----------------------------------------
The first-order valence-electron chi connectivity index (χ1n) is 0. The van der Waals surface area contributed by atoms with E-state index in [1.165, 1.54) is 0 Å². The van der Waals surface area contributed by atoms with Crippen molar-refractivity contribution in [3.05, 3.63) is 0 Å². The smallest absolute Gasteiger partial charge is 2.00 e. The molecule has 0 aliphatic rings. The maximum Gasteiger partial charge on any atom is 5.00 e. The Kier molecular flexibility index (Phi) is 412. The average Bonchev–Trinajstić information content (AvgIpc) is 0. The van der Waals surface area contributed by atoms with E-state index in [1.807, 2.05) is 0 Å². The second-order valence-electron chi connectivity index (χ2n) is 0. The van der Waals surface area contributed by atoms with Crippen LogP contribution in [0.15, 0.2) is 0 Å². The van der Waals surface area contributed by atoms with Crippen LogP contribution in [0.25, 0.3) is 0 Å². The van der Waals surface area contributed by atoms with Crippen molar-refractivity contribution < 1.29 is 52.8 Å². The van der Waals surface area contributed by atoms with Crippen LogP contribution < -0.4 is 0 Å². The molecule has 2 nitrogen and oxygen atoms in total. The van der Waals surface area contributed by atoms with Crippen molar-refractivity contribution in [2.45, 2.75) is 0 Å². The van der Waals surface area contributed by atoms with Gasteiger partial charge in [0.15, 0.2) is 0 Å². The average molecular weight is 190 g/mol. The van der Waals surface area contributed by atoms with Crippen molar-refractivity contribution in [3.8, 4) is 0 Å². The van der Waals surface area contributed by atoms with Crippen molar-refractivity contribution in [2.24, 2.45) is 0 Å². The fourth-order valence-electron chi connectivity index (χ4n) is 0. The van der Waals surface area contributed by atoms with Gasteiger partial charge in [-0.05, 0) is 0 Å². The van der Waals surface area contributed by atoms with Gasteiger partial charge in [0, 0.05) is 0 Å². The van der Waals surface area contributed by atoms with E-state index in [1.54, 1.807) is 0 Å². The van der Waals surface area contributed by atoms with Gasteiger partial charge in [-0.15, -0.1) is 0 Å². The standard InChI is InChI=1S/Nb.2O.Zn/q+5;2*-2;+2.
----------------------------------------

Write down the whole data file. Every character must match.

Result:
The first-order valence-electron chi connectivity index (χ1n) is 0. The van der Waals surface area contributed by atoms with E-state index in [1.165, 1.54) is 0 Å². The van der Waals surface area contributed by atoms with Crippen molar-refractivity contribution in [3.05, 3.63) is 0 Å². The smallest absolute Gasteiger partial charge is 2.00 e. The molecule has 0 aliphatic rings. The maximum Gasteiger partial charge on any atom is 5.00 e. The Kier molecular flexibility index (Phi) is 412. The average Bonchev–Trinajstić information content (AvgIpc) is 0. The van der Waals surface area contributed by atoms with E-state index in [1.807, 2.05) is 0 Å². The second-order valence-electron chi connectivity index (χ2n) is 0. The van der Waals surface area contributed by atoms with Crippen LogP contribution in [0.15, 0.2) is 0 Å². The van der Waals surface area contributed by atoms with Crippen LogP contribution in [0.25, 0.3) is 0 Å². The van der Waals surface area contributed by atoms with Crippen molar-refractivity contribution < 1.29 is 52.8 Å². The van der Waals surface area contributed by atoms with Crippen LogP contribution < -0.4 is 0 Å². The molecule has 2 nitrogen and oxygen atoms in total. The van der Waals surface area contributed by atoms with Crippen molar-refractivity contribution in [2.45, 2.75) is 0 Å². The van der Waals surface area contributed by atoms with Gasteiger partial charge in [0.15, 0.2) is 0 Å². The average molecular weight is 190 g/mol. The van der Waals surface area contributed by atoms with Crippen molar-refractivity contribution in [3.8, 4) is 0 Å². The van der Waals surface area contributed by atoms with Crippen molar-refractivity contribution in [2.24, 2.45) is 0 Å². The fourth-order valence-electron chi connectivity index (χ4n) is 0. The van der Waals surface area contributed by atoms with Gasteiger partial charge in [-0.05, 0) is 0 Å². The van der Waals surface area contributed by atoms with Gasteiger partial charge in [0, 0.05) is 0 Å². The van der Waals surface area contributed by atoms with E-state index in [1.54, 1.807) is 0 Å². The van der Waals surface area contributed by atoms with Gasteiger partial charge in [-0.15, -0.1) is 0 Å². The standard InChI is InChI=1S/Nb.2O.Zn/q+5;2*-2;+2.